I know it’s been a while. Things have been buck-nutty here and I just haven’t been able to post recently. But worry not. I’m taking a course on writing creative nonfiction and just finished with my first assignment. I figure that over the course of the semester I’ll post anything I think is half decent.
My family moved in on a Monday in August, but the cat had been waiting in the yard for at least a week. Racing down the pebbled steps leading to the front door, my brother and I were the first to smell it. The stench was sour and foul like nothing either of us had ever smelled before. It carried on the slow arid breeze, making the hot summer air seem heavy in our noses. Making sour faces at each other, we ventured around the bushes and into the backyard from where it came.
We found the cat there where it lay on the yellow grass, dead and covered with bugs. All kinds of bugs. I saw flies and ants, but my brother still swears he saw a millipede crawl out of the cat’s open gut. The flies buzzed about frantically, each one taking off and landing a million times as it searched for the best resting place among the animal’s mangled black and white fur, which, caked with dirt, stuck back against its lifeless body. We ran away and into the house.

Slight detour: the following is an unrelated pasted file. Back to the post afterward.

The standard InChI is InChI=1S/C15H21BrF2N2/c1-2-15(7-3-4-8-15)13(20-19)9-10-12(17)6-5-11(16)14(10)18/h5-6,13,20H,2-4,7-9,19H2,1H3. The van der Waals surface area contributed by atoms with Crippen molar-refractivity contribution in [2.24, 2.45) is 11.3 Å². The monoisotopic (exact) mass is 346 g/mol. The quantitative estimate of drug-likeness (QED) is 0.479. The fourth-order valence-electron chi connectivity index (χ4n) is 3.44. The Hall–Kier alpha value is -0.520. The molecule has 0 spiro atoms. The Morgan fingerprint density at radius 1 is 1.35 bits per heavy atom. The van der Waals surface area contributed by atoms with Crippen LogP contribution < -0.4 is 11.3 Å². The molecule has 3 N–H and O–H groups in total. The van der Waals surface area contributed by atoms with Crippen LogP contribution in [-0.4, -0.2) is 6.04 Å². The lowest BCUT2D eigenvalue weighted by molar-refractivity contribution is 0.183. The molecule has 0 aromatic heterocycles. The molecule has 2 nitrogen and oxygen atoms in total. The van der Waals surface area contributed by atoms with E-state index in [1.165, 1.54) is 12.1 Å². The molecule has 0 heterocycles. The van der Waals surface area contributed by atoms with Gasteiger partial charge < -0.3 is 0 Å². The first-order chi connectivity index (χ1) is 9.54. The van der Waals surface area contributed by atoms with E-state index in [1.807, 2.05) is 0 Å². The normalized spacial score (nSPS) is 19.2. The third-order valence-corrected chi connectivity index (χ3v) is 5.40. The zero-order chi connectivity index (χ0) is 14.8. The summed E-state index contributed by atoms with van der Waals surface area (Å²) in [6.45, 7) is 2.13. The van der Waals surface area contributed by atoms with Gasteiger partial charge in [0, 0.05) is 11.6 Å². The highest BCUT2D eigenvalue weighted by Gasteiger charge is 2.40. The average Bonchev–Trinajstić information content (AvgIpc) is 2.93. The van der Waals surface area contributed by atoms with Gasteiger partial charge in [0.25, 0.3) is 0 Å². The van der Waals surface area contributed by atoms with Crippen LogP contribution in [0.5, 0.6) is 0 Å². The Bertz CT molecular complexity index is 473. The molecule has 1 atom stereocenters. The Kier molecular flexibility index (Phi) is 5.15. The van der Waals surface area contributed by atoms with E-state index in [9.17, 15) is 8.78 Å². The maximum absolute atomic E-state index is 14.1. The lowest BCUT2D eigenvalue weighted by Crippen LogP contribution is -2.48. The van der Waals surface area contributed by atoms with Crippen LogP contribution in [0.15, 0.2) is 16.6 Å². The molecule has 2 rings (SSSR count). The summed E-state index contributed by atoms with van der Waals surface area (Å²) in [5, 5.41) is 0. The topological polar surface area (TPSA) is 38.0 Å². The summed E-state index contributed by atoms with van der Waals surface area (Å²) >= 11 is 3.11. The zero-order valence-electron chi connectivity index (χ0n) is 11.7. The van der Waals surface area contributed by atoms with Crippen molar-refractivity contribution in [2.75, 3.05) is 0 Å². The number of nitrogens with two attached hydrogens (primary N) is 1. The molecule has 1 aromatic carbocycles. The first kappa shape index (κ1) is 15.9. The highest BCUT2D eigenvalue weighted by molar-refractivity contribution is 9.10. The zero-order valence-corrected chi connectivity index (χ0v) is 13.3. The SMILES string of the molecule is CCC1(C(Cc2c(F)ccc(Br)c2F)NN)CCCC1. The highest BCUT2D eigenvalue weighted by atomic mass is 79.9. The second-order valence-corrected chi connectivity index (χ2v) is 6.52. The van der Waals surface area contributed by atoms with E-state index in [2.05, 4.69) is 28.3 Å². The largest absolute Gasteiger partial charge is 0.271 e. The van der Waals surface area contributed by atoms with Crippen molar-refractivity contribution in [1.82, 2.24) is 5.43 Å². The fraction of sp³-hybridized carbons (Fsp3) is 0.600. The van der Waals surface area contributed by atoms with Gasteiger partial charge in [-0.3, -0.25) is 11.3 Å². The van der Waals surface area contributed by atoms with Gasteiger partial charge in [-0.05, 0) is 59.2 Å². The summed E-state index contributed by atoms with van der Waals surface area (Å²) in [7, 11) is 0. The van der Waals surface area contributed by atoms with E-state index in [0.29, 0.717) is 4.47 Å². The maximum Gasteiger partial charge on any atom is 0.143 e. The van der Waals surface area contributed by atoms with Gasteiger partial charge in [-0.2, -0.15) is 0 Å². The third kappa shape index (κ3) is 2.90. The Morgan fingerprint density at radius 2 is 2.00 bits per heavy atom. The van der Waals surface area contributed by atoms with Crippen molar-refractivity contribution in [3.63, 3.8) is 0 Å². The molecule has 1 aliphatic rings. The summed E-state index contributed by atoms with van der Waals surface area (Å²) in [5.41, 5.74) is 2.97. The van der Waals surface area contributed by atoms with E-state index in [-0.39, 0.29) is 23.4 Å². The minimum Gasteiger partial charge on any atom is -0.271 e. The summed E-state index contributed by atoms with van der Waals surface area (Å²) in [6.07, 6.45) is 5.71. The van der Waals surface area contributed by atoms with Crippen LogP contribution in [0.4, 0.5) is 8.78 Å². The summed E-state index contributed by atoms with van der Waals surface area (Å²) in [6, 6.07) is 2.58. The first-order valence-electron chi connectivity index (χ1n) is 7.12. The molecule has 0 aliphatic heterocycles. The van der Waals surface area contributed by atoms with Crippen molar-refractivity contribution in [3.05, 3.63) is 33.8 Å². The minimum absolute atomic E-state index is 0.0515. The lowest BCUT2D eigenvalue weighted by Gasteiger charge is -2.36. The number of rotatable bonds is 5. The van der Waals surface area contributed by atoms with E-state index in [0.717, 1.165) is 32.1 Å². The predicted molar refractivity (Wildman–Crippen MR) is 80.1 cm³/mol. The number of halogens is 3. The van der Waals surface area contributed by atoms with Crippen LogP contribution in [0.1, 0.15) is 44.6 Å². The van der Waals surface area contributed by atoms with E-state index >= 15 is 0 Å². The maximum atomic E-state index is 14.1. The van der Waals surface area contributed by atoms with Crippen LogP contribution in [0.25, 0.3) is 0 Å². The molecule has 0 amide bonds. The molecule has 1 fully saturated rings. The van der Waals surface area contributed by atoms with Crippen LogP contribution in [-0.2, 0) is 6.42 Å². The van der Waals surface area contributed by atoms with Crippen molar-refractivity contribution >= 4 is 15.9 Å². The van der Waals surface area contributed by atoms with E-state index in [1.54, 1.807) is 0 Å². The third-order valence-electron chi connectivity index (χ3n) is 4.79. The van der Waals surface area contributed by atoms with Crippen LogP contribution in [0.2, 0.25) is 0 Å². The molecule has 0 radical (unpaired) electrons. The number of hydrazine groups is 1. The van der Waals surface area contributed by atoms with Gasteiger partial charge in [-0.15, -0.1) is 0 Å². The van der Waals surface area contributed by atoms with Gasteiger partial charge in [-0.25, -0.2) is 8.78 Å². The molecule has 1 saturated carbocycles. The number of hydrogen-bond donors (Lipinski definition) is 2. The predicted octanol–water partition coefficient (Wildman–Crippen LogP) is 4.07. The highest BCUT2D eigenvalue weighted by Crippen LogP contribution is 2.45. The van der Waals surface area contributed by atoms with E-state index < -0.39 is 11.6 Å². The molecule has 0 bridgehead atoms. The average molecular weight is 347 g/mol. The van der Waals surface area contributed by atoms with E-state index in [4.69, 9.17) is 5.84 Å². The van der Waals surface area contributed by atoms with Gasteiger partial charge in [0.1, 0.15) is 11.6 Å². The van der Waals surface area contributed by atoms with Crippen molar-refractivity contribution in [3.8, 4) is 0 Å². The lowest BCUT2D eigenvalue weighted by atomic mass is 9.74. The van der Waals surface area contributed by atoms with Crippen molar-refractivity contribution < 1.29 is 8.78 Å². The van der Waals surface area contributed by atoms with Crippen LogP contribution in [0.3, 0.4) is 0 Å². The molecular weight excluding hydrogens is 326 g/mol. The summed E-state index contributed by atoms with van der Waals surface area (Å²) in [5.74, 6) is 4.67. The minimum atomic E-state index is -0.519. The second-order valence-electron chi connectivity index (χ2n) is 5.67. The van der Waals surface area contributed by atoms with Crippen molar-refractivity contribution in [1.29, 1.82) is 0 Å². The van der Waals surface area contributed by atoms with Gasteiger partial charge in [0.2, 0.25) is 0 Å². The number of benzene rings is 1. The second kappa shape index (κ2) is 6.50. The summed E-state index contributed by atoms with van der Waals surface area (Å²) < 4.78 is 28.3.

I did not dare to go back there again until the next afternoon when the horrible smell grew stronger. The cat could not stay. I quickly grabbed two plastic supermarket bags and dashed out of the front door and straight towards the rotting cat. Even while holding my breath, I could feel the dead cat in the thick August heat and on my skin. I knew what had to be done. It was not long before the cat, double bagged, sat at the bottom of the dumpster at the end of the block and I stood in the shower, still thinking about flies and mangled dirt-caked hair.